Sarika Watkins-Singh has today won her race and religious discrimination case against her school for refusing to allow her to wear the kara, a Sikh bracelet, and for excluding her for breaching the school’s no-jewellery uniform policy. Silber J’s judgment in this case is an important development in the law relating to the wearing of religious dress and symbols. Given my instinctive secularism and my extremely critical views of some other analogous cases, it may come as a surprise to readers when I say that I welcome this sensible and principled ruling.

It’s a race discrimination, as well as religious discrimination, case because Sikhs constitute a racial group for the purposes of the Race Relations Act 1976, according to the House of Lords in its 1983 judgment in Mandla v Dowell Lee.

Silber J considers the importance for Sikhs of wearing the kara, a thin, 50 millimetre-wide steel band that according to the evidence is invisible if Sarika wears long sleeves. He concluded that, although Sikhism does not require her to wear the kara, she has a belief, justified by objective evidence, that wearing it is a matter of exceptional importance as an expression of her race and culture. In those circumstances, she suffers a disadvantage or detriment compared to other girls who might want to wear jewellery but have no similar strong religious and cultural wish to do so. Silber J did not see the school’s refusal to make an exception to its uniform policy as justified: he thought the issue of allowing the kara quite different from the issue of the hard-line Muslim jilbab or niqab which have been raised in other cases. The kara is hardly visible, and Silber J rejected the idea that permitting it would “open the floodgates”: applying his “exceptional importance” test, he implied, was a rational approach to taking account of religious needs, and would open no floodgates at all. There being no justification for the school’s approach, Sarika has been indirectly discriminated against under section 1(1A) of the Race Relations Act, and under sections 45(3) and 49(1) of the Equality Act 2006.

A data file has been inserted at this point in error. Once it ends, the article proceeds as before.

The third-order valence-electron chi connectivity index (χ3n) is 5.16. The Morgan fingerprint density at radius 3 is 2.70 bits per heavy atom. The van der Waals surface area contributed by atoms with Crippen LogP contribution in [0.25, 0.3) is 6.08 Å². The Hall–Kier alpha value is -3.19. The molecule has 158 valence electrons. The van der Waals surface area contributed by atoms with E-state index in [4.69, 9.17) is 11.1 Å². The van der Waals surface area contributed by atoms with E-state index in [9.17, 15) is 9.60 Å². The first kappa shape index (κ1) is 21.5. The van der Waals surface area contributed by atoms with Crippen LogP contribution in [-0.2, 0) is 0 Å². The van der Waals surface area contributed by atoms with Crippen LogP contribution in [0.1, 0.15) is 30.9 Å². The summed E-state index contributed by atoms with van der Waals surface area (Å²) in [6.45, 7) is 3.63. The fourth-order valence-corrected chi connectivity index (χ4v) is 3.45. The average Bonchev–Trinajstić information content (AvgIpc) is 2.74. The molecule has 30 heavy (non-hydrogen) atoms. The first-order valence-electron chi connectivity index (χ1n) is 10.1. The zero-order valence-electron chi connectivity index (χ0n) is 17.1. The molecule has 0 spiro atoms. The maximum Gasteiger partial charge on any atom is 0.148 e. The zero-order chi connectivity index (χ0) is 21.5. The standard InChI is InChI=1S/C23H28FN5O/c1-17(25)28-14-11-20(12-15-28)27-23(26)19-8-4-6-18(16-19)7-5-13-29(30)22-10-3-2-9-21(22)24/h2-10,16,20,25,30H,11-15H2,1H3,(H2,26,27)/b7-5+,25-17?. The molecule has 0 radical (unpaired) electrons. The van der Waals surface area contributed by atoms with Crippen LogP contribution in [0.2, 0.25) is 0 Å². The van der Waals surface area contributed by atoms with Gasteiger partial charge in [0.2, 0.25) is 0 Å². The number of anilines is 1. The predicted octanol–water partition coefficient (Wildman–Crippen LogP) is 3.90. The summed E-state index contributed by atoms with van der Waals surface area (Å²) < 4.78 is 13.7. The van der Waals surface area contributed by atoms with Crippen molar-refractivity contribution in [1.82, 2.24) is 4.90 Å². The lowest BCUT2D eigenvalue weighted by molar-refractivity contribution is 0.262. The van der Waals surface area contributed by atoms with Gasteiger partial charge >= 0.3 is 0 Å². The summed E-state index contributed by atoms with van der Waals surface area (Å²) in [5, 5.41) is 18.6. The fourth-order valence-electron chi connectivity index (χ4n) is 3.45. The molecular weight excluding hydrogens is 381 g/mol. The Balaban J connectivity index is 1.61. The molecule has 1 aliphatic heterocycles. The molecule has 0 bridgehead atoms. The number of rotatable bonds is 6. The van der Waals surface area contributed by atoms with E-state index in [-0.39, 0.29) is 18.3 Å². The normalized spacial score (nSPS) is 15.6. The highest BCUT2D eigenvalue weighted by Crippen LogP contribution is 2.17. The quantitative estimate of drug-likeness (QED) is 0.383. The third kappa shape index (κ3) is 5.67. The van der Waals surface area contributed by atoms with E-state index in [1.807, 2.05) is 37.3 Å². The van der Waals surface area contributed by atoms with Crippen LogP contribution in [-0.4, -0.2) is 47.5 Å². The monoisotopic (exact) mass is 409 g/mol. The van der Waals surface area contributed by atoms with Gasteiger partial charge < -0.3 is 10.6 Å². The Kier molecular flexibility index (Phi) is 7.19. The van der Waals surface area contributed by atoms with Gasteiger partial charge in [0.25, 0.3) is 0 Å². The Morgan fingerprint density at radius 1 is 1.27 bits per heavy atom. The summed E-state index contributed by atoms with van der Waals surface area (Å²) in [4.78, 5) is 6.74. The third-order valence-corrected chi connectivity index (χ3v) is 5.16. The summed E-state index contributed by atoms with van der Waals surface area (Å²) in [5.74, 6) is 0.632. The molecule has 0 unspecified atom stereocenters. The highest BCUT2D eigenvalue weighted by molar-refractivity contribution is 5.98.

Silber J also found that the school had failed totally to fulfil its duties under section 71 of the Race Relations Act to have “due regard” in considering its uniform policy to the need to end unlawful racial discrimination and promote equal opportunity and good relations between persons of different racial groups.

Why do I welcome the judgment? Because it lays down clear and sensible principles identifying exceptional situations where prohibiting the wearing of religious dress will amount to indirect discrimination, drawing a clear distinction between just anything a religious believer might want to wear, and serious cases like this. But, critically, it also adopts a sensible approach to justification according to which the size and visibility of the item in question is of key importance.

There’s also something else which is not discussed in the judgment, but I think is important when you think about how this approach applies more broadly. There is nothing about the kara that is repugnant to the principle of sex equality, or which treats girls as not to be seen in public. Refusal of any item that did embody counter-cultural ideas like that would i think be capable of justification according to Silber J’s approach.

The very hardest of hard-line secularists may be dismayed about the ruling, but I think examination of the judgment should allay reasonable fears. If religious and race discrimination law is to have any application at all in situations like this, then this seems to me a reasonable and clear framework of principles which can be applied in a way that permits secularism unless it truly goes over the top, that satisfies most genuine and moderate religious believers (rather than extremists and campaigners) and that retains safeguards against the sexist religious practice of covering girls up.

And finally: the legal analysis in this judgment is hard to fault. It rightly compares Sarika with pupils of other races and religions – not with other pupils complaining of discrimination on other grounds; and it rightly sees her complaint as involving not direct, but indirect discrimination capable, if the school had had good reasons for what it did, of being justified. Silber J unsurprisingly has not made any of the obvious errors of the tribunal in the Ladele case.

2010-01-19T21:47:39+00:00Tags: , , |